UK-centric films tend to offer more opportunities though. Dan Noy, account director at online entertainment specialist JAM, worked on promotion for Universal’s Elizabeth: The Golden Age earlier this month. ‘Because production company Working Title is British, we were close to source, so got five exclusive trailers,’ says Noy.
While the priority for online media is exclusive content and promotions, film devotees want to get involved. This is particularly evident when fans feel they have a stake in a movie through their loyal purchase of franchises such as comics and books. Witness the frantic blogging before each Harry Potter instalment and the stir when Daniel Craig became the new James Bond.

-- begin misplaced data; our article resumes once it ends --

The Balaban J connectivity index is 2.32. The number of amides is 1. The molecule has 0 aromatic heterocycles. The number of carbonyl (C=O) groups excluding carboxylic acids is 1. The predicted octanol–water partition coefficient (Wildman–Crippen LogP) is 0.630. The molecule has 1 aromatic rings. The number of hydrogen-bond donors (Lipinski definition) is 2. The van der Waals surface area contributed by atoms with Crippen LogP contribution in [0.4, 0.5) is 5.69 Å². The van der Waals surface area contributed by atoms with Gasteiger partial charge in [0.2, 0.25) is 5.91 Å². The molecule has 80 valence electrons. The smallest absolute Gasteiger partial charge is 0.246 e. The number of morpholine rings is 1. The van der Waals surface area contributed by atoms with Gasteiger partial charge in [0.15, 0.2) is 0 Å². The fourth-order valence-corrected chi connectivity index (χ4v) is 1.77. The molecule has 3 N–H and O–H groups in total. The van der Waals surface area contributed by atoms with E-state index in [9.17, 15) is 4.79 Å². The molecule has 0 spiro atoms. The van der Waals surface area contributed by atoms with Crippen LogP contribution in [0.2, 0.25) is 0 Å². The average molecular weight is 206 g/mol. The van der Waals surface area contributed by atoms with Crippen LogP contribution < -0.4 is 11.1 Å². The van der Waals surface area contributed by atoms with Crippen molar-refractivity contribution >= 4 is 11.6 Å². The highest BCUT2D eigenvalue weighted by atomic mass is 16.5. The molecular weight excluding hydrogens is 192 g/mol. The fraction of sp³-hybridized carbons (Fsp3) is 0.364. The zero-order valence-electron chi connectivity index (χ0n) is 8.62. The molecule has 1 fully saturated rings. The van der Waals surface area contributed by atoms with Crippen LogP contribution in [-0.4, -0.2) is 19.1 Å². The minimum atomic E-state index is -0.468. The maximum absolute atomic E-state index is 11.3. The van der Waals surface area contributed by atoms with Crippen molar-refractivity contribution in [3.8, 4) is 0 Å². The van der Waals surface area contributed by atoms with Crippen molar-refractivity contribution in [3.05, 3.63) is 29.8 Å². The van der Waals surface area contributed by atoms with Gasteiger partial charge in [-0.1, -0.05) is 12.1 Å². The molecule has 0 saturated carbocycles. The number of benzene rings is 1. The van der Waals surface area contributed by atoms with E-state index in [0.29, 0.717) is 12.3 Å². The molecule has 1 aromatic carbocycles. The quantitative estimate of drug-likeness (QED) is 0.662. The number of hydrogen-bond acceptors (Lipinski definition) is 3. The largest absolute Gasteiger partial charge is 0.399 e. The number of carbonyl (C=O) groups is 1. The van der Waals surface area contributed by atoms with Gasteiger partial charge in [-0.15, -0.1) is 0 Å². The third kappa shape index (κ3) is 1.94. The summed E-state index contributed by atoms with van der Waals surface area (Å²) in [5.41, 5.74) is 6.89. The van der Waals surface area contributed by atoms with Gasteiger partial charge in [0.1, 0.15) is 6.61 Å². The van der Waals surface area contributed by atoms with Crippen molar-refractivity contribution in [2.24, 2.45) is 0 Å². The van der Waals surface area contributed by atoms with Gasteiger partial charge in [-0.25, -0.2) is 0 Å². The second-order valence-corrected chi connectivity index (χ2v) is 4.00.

Film specialist DDA PR is currently promoting The Golden Compass, the first adaptation of Philip Pullman’s His Dark Materials trilogy, for New Line Cinema. The agency is posting news, clips and stills on mainstream and specialist entertainment sites, such as Rotten Tomatoes, in advance of the film’s London premiere next month.
DDA executive vice-president Lawrence Atkinson says it is vital to reassure fans that the adaptation will stay true to its literary roots. Alongside the usual footage of the film’s director, producer and actors, the team has placed online interviews with production and costume designers.
Fox Searchlight went further with last year’s space adventure Sunshine, for which it hired new-media consultant Gia Milinovich to write a blog on the making of the film. With almost
unlimited access to the set, Milinovich launched sunshinedna.com in 2005, providing a mix of production facts, solar science, mythology and history. ‘People want a one-to-one relationship with other people on the internet,’ explains Milinovich.